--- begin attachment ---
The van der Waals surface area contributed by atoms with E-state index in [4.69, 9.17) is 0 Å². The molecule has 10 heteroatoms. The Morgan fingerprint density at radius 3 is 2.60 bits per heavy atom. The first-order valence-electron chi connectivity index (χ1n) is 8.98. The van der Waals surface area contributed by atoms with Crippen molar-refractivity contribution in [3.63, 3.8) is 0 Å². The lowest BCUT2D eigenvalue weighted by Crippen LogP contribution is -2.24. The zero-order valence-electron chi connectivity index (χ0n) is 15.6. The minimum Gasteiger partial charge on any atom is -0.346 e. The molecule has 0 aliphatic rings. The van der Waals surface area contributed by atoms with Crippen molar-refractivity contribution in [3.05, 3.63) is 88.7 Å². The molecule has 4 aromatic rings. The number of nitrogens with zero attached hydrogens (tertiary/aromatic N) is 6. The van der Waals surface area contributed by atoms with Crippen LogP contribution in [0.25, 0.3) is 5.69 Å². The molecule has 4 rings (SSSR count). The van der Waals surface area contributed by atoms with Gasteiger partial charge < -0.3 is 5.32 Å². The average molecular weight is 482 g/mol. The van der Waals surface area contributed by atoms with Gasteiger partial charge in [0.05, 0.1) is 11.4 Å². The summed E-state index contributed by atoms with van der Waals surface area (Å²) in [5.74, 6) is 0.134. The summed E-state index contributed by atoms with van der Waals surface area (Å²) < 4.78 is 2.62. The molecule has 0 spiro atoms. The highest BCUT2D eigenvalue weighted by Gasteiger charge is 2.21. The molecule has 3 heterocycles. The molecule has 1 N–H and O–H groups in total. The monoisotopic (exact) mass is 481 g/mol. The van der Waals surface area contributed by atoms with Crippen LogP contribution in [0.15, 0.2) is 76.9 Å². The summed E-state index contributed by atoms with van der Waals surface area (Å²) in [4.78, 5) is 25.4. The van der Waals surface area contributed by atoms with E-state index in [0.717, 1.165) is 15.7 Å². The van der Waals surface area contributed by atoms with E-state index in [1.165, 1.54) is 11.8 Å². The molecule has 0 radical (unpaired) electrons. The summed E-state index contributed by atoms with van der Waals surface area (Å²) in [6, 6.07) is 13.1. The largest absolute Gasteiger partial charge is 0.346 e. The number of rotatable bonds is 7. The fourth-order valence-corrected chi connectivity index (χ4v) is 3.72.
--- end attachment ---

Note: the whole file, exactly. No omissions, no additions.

The van der Waals surface area contributed by atoms with E-state index in [4.69, 9.17) is 0 Å². The molecule has 10 heteroatoms. The Morgan fingerprint density at radius 3 is 2.60 bits per heavy atom. The first-order valence-electron chi connectivity index (χ1n) is 8.98. The van der Waals surface area contributed by atoms with Crippen molar-refractivity contribution in [3.63, 3.8) is 0 Å². The lowest BCUT2D eigenvalue weighted by Crippen LogP contribution is -2.24. The zero-order valence-electron chi connectivity index (χ0n) is 15.6. The minimum Gasteiger partial charge on any atom is -0.346 e. The molecule has 0 aliphatic rings. The van der Waals surface area contributed by atoms with Crippen molar-refractivity contribution in [3.05, 3.63) is 88.7 Å². The molecule has 4 aromatic rings. The number of nitrogens with zero attached hydrogens (tertiary/aromatic N) is 6. The van der Waals surface area contributed by atoms with Crippen LogP contribution in [0.25, 0.3) is 5.69 Å². The molecule has 4 rings (SSSR count). The van der Waals surface area contributed by atoms with Gasteiger partial charge < -0.3 is 5.32 Å². The average molecular weight is 482 g/mol. The van der Waals surface area contributed by atoms with Gasteiger partial charge in [0.05, 0.1) is 11.4 Å². The summed E-state index contributed by atoms with van der Waals surface area (Å²) in [5.74, 6) is 0.134. The summed E-state index contributed by atoms with van der Waals surface area (Å²) < 4.78 is 2.62. The molecule has 0 spiro atoms. The highest BCUT2D eigenvalue weighted by Gasteiger charge is 2.21. The molecule has 3 heterocycles. The molecule has 1 N–H and O–H groups in total. The monoisotopic (exact) mass is 481 g/mol. The van der Waals surface area contributed by atoms with Crippen LogP contribution in [0.15, 0.2) is 76.9 Å². The summed E-state index contributed by atoms with van der Waals surface area (Å²) in [4.78, 5) is 25.4. The van der Waals surface area contributed by atoms with E-state index in [0.717, 1.165) is 15.7 Å². The van der Waals surface area contributed by atoms with E-state index in [1.165, 1.54) is 11.8 Å². The molecule has 0 radical (unpaired) electrons. The summed E-state index contributed by atoms with van der Waals surface area (Å²) in [6, 6.07) is 13.1. The largest absolute Gasteiger partial charge is 0.346 e. The number of rotatable bonds is 7. The fourth-order valence-corrected chi connectivity index (χ4v) is 3.72.